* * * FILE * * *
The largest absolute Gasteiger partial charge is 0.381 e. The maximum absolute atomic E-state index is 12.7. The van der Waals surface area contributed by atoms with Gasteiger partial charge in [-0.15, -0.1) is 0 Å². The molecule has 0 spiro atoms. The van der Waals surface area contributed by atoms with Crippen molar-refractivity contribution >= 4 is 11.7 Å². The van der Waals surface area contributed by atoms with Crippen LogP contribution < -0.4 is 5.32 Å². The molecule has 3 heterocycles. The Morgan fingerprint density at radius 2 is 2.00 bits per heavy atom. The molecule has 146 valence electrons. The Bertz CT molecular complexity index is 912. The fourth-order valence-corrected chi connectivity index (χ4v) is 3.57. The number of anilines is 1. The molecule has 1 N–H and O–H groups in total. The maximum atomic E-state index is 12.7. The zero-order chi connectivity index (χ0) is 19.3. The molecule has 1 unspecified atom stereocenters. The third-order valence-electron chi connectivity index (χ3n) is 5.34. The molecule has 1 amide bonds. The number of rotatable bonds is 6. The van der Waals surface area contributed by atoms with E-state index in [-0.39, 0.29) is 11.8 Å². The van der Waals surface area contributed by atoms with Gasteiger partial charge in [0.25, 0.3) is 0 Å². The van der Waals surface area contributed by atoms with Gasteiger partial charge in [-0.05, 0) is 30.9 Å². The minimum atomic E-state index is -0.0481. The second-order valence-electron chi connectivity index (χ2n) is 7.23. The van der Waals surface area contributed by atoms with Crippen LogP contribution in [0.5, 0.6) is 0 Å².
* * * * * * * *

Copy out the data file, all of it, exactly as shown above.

The largest absolute Gasteiger partial charge is 0.381 e. The maximum absolute atomic E-state index is 12.7. The van der Waals surface area contributed by atoms with Gasteiger partial charge in [-0.15, -0.1) is 0 Å². The molecule has 0 spiro atoms. The van der Waals surface area contributed by atoms with Crippen molar-refractivity contribution >= 4 is 11.7 Å². The van der Waals surface area contributed by atoms with Crippen LogP contribution < -0.4 is 5.32 Å². The molecule has 3 heterocycles. The Morgan fingerprint density at radius 2 is 2.00 bits per heavy atom. The molecule has 146 valence electrons. The Bertz CT molecular complexity index is 912. The fourth-order valence-corrected chi connectivity index (χ4v) is 3.57. The number of anilines is 1. The molecule has 1 N–H and O–H groups in total. The maximum atomic E-state index is 12.7. The zero-order chi connectivity index (χ0) is 19.3. The molecule has 1 unspecified atom stereocenters. The third-order valence-electron chi connectivity index (χ3n) is 5.34. The molecule has 1 amide bonds. The number of rotatable bonds is 6. The van der Waals surface area contributed by atoms with E-state index in [-0.39, 0.29) is 11.8 Å². The van der Waals surface area contributed by atoms with Gasteiger partial charge in [0.25, 0.3) is 0 Å². The van der Waals surface area contributed by atoms with Gasteiger partial charge in [-0.05, 0) is 30.9 Å². The minimum atomic E-state index is -0.0481. The second-order valence-electron chi connectivity index (χ2n) is 7.23. The van der Waals surface area contributed by atoms with Crippen LogP contribution in [0.5, 0.6) is 0 Å².